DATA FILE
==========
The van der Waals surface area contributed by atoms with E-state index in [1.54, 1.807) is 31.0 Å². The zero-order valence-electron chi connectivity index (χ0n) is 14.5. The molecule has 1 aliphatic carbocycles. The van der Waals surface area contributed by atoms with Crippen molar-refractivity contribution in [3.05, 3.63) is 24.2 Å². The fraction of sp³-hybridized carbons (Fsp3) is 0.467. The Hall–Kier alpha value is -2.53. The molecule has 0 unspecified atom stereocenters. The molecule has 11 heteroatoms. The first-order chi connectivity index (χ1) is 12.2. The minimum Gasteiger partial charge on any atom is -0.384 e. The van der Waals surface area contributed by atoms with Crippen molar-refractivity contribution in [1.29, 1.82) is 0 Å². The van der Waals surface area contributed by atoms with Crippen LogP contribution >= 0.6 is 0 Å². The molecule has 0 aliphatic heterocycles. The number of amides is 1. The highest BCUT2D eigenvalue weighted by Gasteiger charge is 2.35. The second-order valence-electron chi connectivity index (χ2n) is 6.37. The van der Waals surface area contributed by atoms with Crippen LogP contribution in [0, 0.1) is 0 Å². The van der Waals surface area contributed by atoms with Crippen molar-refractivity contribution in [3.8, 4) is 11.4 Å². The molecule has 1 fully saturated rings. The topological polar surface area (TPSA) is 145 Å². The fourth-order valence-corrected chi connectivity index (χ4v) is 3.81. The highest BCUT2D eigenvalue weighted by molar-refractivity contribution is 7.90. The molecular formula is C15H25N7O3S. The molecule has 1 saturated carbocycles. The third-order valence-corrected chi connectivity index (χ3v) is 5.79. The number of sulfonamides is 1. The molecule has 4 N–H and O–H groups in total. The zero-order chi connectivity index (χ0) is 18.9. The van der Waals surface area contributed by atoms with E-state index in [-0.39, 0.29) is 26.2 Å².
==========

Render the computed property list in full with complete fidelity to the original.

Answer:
The van der Waals surface area contributed by atoms with E-state index in [1.54, 1.807) is 31.0 Å². The zero-order valence-electron chi connectivity index (χ0n) is 14.5. The molecule has 1 aliphatic carbocycles. The van der Waals surface area contributed by atoms with Crippen molar-refractivity contribution in [3.05, 3.63) is 24.2 Å². The fraction of sp³-hybridized carbons (Fsp3) is 0.467. The Hall–Kier alpha value is -2.53. The molecule has 0 unspecified atom stereocenters. The molecule has 11 heteroatoms. The first-order chi connectivity index (χ1) is 12.2. The minimum Gasteiger partial charge on any atom is -0.384 e. The van der Waals surface area contributed by atoms with Crippen molar-refractivity contribution in [1.29, 1.82) is 0 Å². The van der Waals surface area contributed by atoms with Crippen LogP contribution >= 0.6 is 0 Å². The molecule has 0 aliphatic heterocycles. The number of amides is 1. The highest BCUT2D eigenvalue weighted by Gasteiger charge is 2.35. The second-order valence-electron chi connectivity index (χ2n) is 6.37. The van der Waals surface area contributed by atoms with Crippen LogP contribution in [0, 0.1) is 0 Å². The van der Waals surface area contributed by atoms with Crippen molar-refractivity contribution in [3.8, 4) is 11.4 Å². The molecule has 1 fully saturated rings. The topological polar surface area (TPSA) is 145 Å². The fourth-order valence-corrected chi connectivity index (χ4v) is 3.81. The highest BCUT2D eigenvalue weighted by molar-refractivity contribution is 7.90. The molecular formula is C15H25N7O3S. The molecule has 1 saturated carbocycles. The third-order valence-corrected chi connectivity index (χ3v) is 5.79. The number of sulfonamides is 1. The molecule has 4 N–H and O–H groups in total. The zero-order chi connectivity index (χ0) is 18.9. The van der Waals surface area contributed by atoms with E-state index in [-0.39, 0.29) is 26.2 Å².